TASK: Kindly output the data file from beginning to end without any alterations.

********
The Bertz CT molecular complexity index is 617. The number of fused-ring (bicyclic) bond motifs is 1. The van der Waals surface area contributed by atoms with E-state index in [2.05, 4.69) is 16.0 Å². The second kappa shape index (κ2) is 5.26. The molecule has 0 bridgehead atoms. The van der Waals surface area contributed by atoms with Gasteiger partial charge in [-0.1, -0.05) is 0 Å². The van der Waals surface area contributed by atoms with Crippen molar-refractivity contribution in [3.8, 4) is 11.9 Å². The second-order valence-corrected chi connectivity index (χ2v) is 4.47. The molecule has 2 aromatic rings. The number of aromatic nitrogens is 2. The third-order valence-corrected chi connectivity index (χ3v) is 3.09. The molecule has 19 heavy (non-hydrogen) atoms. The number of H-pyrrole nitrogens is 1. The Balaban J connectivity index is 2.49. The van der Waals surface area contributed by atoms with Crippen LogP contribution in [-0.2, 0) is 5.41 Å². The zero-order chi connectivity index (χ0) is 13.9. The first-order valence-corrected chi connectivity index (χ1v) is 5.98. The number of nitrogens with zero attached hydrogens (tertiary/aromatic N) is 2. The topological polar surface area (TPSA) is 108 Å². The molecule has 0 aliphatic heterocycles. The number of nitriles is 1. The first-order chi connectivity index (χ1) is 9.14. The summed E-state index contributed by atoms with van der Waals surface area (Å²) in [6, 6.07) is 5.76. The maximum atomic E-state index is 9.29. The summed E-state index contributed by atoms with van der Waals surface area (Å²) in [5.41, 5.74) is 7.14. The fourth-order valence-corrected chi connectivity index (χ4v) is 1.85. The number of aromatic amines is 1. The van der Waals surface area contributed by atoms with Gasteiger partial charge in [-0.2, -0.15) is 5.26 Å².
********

The Bertz CT molecular complexity index is 617. The number of fused-ring (bicyclic) bond motifs is 1. The van der Waals surface area contributed by atoms with E-state index in [2.05, 4.69) is 16.0 Å². The second kappa shape index (κ2) is 5.26. The molecule has 0 bridgehead atoms. The van der Waals surface area contributed by atoms with Gasteiger partial charge in [-0.1, -0.05) is 0 Å². The van der Waals surface area contributed by atoms with Crippen molar-refractivity contribution in [3.8, 4) is 11.9 Å². The second-order valence-corrected chi connectivity index (χ2v) is 4.47. The molecule has 2 aromatic rings. The number of aromatic nitrogens is 2. The third-order valence-corrected chi connectivity index (χ3v) is 3.09. The molecule has 19 heavy (non-hydrogen) atoms. The number of H-pyrrole nitrogens is 1. The Balaban J connectivity index is 2.49. The van der Waals surface area contributed by atoms with Crippen LogP contribution in [-0.2, 0) is 5.41 Å². The zero-order chi connectivity index (χ0) is 13.9. The first-order valence-corrected chi connectivity index (χ1v) is 5.98. The number of nitrogens with zero attached hydrogens (tertiary/aromatic N) is 2. The topological polar surface area (TPSA) is 108 Å². The molecule has 0 aliphatic heterocycles. The number of nitriles is 1. The first-order chi connectivity index (χ1) is 9.14. The summed E-state index contributed by atoms with van der Waals surface area (Å²) in [6, 6.07) is 5.76. The maximum atomic E-state index is 9.29. The summed E-state index contributed by atoms with van der Waals surface area (Å²) in [5.41, 5.74) is 7.14. The fourth-order valence-corrected chi connectivity index (χ4v) is 1.85. The number of aromatic amines is 1. The van der Waals surface area contributed by atoms with Gasteiger partial charge in [-0.2, -0.15) is 5.26 Å².